Why Merrill Lynch Still Sees Big Upside in SolarCity and Vivint
The big solar companies have reported earnings and investors are wondering if there will be continued strength as these companies go forward. Solar stocks are in the process of recovering to their previous highs after having been sold off. Merrill Lynch’s team that covers solar companies has a positive view on both Vivint Solar Inc. (NYSE: VSLR) and SolarCity Corp. (NASDAQ: SCTY) for what is to come.
Merrill Lynch’s Krish Sankar and Andrew Hughes reiterated a Buy for Vivint and maintained a Buy rating on SolarCity. 24/7 Wall St. has highlighted why Merrill Lynch sees room for both Vivint and SolarCity to grow simultaneously.
First of all, Vivint reported first-quarter revenue of $9.5 million, above both Wall Street expectations of $8.4 million and Merrill Lynch’s forecast of $8.2 million. The company installed 46 megawatts (MW) of residential solar systems in the quarter, ahead of the brokerage firm’s 40 MW forecast and even management’s target of 41 MW at the midpoint of guidance, which helped drive revenue upside.
Total retained value per watt declined sequentially to $2.05 from $2.11, and incremental retained value per watt increased to $1.75 from $1.65, suggesting an improved pricing mix that likely supported revenue as well.
As a result, Merrill Lynch reiterated a Buy rating for Vivint and cut the price objective to $23 from $24.
Looking forward, Vivint had soft guidance but still maintained its installation target for the 2015 full year. The firm detailed in its report:
Vivint needs to ramp second half of 2015 installations in order to meet its 2015 target of 300 MW and continue driving the stock’s strong year to date performance (+62.4%). The good news is that a 266 MW tax equity runway and sizeable undrawn aggregation balance means the company has adequate financing capacity to support its full year target.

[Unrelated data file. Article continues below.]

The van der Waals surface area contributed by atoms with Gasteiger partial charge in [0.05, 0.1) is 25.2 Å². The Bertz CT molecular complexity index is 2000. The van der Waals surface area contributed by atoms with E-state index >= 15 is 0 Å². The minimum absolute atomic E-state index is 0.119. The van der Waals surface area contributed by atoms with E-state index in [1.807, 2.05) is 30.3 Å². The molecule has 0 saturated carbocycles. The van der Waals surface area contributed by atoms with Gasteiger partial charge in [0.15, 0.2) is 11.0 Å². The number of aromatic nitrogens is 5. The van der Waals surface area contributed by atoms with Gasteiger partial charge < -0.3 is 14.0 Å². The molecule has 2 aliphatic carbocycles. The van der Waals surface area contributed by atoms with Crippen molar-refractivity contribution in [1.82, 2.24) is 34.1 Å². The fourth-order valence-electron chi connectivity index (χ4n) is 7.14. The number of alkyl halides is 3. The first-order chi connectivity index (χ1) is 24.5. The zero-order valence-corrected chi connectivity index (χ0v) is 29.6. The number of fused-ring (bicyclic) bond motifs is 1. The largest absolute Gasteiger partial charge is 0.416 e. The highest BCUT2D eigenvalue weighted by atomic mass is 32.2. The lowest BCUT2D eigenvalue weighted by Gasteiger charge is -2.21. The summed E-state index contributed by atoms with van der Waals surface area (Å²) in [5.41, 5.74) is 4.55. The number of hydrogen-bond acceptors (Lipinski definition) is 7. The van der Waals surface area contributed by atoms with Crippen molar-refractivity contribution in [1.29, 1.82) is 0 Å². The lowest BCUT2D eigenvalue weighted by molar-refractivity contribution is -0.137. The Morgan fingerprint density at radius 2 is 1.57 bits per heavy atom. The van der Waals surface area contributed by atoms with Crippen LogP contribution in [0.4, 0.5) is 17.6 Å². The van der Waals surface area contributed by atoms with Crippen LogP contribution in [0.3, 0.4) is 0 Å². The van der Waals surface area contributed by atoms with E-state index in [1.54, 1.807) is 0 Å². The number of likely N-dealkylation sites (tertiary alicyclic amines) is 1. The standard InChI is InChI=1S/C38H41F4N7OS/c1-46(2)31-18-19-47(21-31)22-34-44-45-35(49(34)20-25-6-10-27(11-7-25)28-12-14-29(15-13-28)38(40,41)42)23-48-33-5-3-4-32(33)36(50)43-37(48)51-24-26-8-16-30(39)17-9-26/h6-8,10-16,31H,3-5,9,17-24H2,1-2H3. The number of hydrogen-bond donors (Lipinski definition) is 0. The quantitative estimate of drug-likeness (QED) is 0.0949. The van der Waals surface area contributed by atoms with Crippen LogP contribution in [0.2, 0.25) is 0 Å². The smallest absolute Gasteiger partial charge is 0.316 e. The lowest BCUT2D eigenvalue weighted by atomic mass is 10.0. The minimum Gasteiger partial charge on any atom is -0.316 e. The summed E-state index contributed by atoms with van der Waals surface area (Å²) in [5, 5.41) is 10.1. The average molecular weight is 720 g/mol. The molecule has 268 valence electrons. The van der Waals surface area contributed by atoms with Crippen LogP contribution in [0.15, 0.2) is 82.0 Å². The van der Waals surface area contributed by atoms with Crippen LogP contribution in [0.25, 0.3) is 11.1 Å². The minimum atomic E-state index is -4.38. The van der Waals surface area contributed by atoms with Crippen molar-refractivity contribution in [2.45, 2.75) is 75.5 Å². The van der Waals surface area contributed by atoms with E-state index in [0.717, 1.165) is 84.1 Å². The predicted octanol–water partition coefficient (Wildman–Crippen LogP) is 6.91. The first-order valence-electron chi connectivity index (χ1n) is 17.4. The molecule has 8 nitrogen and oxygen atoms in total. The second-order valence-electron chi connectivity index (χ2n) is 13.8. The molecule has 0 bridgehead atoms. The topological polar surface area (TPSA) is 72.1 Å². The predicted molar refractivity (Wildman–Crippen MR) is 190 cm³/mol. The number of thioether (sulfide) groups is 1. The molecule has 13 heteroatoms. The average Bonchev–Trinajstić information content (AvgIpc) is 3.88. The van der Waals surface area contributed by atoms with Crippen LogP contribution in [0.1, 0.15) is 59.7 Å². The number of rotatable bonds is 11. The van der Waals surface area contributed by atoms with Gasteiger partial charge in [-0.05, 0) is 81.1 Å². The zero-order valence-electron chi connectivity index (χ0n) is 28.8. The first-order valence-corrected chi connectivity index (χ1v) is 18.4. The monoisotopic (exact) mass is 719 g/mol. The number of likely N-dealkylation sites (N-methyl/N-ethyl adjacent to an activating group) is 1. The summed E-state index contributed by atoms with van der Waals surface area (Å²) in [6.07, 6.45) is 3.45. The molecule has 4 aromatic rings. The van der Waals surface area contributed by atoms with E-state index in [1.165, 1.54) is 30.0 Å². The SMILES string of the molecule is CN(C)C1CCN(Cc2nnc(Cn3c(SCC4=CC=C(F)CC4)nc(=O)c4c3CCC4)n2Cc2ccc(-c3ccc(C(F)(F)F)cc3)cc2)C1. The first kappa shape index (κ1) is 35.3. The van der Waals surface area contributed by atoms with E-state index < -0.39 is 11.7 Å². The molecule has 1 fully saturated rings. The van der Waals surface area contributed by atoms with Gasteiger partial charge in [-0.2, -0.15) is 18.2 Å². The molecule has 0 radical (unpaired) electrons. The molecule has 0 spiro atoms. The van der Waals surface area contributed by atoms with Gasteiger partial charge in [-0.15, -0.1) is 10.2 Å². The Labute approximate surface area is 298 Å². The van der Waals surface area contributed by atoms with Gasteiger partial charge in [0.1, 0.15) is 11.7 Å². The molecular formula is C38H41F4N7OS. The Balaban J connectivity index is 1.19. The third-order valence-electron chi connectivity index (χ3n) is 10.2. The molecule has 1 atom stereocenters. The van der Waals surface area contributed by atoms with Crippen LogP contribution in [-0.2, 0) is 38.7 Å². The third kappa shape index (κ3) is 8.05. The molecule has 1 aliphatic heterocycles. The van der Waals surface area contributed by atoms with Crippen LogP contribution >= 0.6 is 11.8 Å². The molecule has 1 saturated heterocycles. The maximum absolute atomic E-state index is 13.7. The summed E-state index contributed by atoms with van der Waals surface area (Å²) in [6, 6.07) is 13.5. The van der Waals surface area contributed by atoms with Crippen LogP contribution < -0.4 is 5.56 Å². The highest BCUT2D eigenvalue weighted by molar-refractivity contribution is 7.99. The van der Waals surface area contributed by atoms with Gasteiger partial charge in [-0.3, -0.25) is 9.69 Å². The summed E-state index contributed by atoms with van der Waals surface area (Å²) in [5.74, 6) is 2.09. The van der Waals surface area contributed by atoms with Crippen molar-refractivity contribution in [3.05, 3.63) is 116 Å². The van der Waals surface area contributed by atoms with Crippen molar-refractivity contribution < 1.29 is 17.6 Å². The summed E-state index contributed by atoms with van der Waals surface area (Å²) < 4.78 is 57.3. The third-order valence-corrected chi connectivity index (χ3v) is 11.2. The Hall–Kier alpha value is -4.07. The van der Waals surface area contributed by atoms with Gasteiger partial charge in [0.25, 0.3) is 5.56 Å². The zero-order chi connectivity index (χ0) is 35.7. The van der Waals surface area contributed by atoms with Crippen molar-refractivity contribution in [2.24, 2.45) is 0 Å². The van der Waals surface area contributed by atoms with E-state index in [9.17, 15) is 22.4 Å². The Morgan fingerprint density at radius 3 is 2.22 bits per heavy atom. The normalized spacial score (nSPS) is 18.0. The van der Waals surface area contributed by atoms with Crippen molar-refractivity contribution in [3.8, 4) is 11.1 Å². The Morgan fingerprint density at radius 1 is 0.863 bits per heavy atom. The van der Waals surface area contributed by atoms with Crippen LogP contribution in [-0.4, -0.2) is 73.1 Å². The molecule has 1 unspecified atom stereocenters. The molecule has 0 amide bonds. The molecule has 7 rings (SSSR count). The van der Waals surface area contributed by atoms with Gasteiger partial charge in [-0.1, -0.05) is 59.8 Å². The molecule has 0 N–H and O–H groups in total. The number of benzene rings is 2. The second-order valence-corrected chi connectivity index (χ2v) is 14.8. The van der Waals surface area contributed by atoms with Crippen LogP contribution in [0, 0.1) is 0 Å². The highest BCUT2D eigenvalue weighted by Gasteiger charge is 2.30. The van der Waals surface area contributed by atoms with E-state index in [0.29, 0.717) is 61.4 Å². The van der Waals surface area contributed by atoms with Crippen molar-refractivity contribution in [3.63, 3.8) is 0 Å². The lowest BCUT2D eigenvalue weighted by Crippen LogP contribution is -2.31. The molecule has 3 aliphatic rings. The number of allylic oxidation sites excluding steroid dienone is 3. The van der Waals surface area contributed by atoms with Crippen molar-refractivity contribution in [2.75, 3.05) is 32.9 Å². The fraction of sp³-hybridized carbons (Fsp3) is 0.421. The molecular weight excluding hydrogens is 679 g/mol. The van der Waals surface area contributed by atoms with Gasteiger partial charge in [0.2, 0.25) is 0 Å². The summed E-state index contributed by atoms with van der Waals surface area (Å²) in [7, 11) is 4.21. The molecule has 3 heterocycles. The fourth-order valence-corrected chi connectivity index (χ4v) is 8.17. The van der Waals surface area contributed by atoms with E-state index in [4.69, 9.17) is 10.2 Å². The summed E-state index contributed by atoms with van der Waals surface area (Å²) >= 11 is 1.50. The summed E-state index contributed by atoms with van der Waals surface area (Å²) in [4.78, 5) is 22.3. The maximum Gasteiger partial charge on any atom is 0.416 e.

The increase in headcount this quarter on both the sales and installation businesses is promising, but we note substantial hiring activity needs to continue in order to install 300 MW. Our OpEx forecast moves higher as a result, which pulls down the DCF component of our valuation.
Merrill Lynch described its investment thesis this way:
Our Buy rating on Vivint Solar is based on our assessment of the company’s future cash flow generation, and the net present value of its customer contracts. As solar systems owned by Vivint increases, the future stream of cash flows improves accordingly. Although long in duration, we view those cash flows as low risk electricity payments that represent a reduction in the operating cost of customer premises.
Shares of Vivint Solar closed Thursday down 1.9%, at $14.15 on a 52-week trading range of $7.42 to $18.71. The stock has a consensus analyst price target of $19.83.